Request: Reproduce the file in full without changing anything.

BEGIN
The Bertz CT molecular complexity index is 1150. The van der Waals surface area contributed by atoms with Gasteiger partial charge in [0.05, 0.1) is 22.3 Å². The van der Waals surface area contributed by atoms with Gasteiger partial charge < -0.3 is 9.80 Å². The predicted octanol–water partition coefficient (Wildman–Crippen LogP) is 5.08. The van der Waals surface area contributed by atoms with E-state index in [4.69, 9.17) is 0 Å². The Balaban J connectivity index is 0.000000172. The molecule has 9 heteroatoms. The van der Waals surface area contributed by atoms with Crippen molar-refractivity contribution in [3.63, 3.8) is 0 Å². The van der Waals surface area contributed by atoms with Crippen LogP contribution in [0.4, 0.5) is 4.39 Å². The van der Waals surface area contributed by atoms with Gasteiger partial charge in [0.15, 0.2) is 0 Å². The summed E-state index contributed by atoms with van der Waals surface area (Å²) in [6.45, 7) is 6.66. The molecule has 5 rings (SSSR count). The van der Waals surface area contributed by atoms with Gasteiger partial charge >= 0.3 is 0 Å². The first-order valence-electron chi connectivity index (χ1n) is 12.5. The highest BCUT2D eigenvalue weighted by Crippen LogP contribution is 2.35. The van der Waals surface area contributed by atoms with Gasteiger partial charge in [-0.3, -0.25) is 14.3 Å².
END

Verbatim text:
The Bertz CT molecular complexity index is 1150. The van der Waals surface area contributed by atoms with Gasteiger partial charge in [0.05, 0.1) is 22.3 Å². The van der Waals surface area contributed by atoms with Gasteiger partial charge < -0.3 is 9.80 Å². The predicted octanol–water partition coefficient (Wildman–Crippen LogP) is 5.08. The van der Waals surface area contributed by atoms with E-state index in [4.69, 9.17) is 0 Å². The Balaban J connectivity index is 0.000000172. The molecule has 9 heteroatoms. The van der Waals surface area contributed by atoms with Crippen molar-refractivity contribution in [3.63, 3.8) is 0 Å². The van der Waals surface area contributed by atoms with Crippen LogP contribution in [0.4, 0.5) is 4.39 Å². The van der Waals surface area contributed by atoms with Gasteiger partial charge in [0.15, 0.2) is 0 Å². The summed E-state index contributed by atoms with van der Waals surface area (Å²) in [6.45, 7) is 6.66. The molecule has 5 rings (SSSR count). The van der Waals surface area contributed by atoms with Gasteiger partial charge >= 0.3 is 0 Å². The first-order valence-electron chi connectivity index (χ1n) is 12.5. The highest BCUT2D eigenvalue weighted by Crippen LogP contribution is 2.35. The van der Waals surface area contributed by atoms with Gasteiger partial charge in [-0.3, -0.25) is 14.3 Å².